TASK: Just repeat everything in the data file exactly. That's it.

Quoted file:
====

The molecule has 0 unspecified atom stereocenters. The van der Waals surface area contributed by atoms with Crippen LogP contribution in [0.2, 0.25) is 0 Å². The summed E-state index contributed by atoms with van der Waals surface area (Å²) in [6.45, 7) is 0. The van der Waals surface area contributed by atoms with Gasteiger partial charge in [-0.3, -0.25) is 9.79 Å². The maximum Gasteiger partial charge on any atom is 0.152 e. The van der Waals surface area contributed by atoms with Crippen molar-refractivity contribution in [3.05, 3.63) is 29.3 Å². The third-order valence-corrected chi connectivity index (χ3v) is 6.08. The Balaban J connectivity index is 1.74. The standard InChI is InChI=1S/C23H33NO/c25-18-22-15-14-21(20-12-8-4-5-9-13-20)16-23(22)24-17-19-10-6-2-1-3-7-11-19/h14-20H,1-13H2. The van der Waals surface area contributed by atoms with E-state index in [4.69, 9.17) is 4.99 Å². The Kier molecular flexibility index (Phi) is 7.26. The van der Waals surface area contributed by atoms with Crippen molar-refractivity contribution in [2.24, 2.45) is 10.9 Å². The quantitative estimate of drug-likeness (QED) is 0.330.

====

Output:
The molecule has 0 unspecified atom stereocenters. The van der Waals surface area contributed by atoms with Crippen LogP contribution in [0.2, 0.25) is 0 Å². The summed E-state index contributed by atoms with van der Waals surface area (Å²) in [6.45, 7) is 0. The van der Waals surface area contributed by atoms with Gasteiger partial charge in [-0.3, -0.25) is 9.79 Å². The maximum Gasteiger partial charge on any atom is 0.152 e. The van der Waals surface area contributed by atoms with Crippen molar-refractivity contribution in [3.05, 3.63) is 29.3 Å². The third-order valence-corrected chi connectivity index (χ3v) is 6.08. The Balaban J connectivity index is 1.74. The standard InChI is InChI=1S/C23H33NO/c25-18-22-15-14-21(20-12-8-4-5-9-13-20)16-23(22)24-17-19-10-6-2-1-3-7-11-19/h14-20H,1-13H2. The van der Waals surface area contributed by atoms with E-state index in [4.69, 9.17) is 4.99 Å². The Kier molecular flexibility index (Phi) is 7.26. The van der Waals surface area contributed by atoms with Crippen molar-refractivity contribution in [2.24, 2.45) is 10.9 Å². The quantitative estimate of drug-likeness (QED) is 0.330.